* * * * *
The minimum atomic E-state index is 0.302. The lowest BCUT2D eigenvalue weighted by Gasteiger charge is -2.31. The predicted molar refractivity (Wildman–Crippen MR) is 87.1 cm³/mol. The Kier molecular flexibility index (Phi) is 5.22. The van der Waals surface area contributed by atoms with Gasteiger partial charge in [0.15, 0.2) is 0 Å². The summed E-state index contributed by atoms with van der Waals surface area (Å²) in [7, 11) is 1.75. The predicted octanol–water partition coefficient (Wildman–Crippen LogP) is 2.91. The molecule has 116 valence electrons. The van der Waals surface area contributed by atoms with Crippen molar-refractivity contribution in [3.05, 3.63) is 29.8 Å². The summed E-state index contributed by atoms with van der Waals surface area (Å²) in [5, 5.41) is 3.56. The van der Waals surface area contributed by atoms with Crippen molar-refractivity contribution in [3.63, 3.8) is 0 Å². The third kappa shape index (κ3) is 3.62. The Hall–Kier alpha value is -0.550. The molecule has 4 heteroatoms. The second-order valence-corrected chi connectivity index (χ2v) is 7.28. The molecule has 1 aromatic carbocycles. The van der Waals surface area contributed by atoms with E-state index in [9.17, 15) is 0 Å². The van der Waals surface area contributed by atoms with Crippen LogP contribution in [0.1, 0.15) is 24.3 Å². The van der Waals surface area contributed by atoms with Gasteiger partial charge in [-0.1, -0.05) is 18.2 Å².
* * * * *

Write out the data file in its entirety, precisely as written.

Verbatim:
The minimum atomic E-state index is 0.302. The lowest BCUT2D eigenvalue weighted by Gasteiger charge is -2.31. The predicted molar refractivity (Wildman–Crippen MR) is 87.1 cm³/mol. The Kier molecular flexibility index (Phi) is 5.22. The van der Waals surface area contributed by atoms with Gasteiger partial charge in [0.15, 0.2) is 0 Å². The summed E-state index contributed by atoms with van der Waals surface area (Å²) in [7, 11) is 1.75. The predicted octanol–water partition coefficient (Wildman–Crippen LogP) is 2.91. The molecule has 116 valence electrons. The van der Waals surface area contributed by atoms with Crippen molar-refractivity contribution in [3.05, 3.63) is 29.8 Å². The summed E-state index contributed by atoms with van der Waals surface area (Å²) in [5, 5.41) is 3.56. The van der Waals surface area contributed by atoms with Crippen molar-refractivity contribution in [3.63, 3.8) is 0 Å². The third kappa shape index (κ3) is 3.62. The Hall–Kier alpha value is -0.550. The molecule has 4 heteroatoms. The second-order valence-corrected chi connectivity index (χ2v) is 7.28. The molecule has 1 aromatic carbocycles. The van der Waals surface area contributed by atoms with E-state index in [9.17, 15) is 0 Å². The van der Waals surface area contributed by atoms with Crippen LogP contribution in [0.1, 0.15) is 24.3 Å². The van der Waals surface area contributed by atoms with Gasteiger partial charge in [-0.1, -0.05) is 18.2 Å².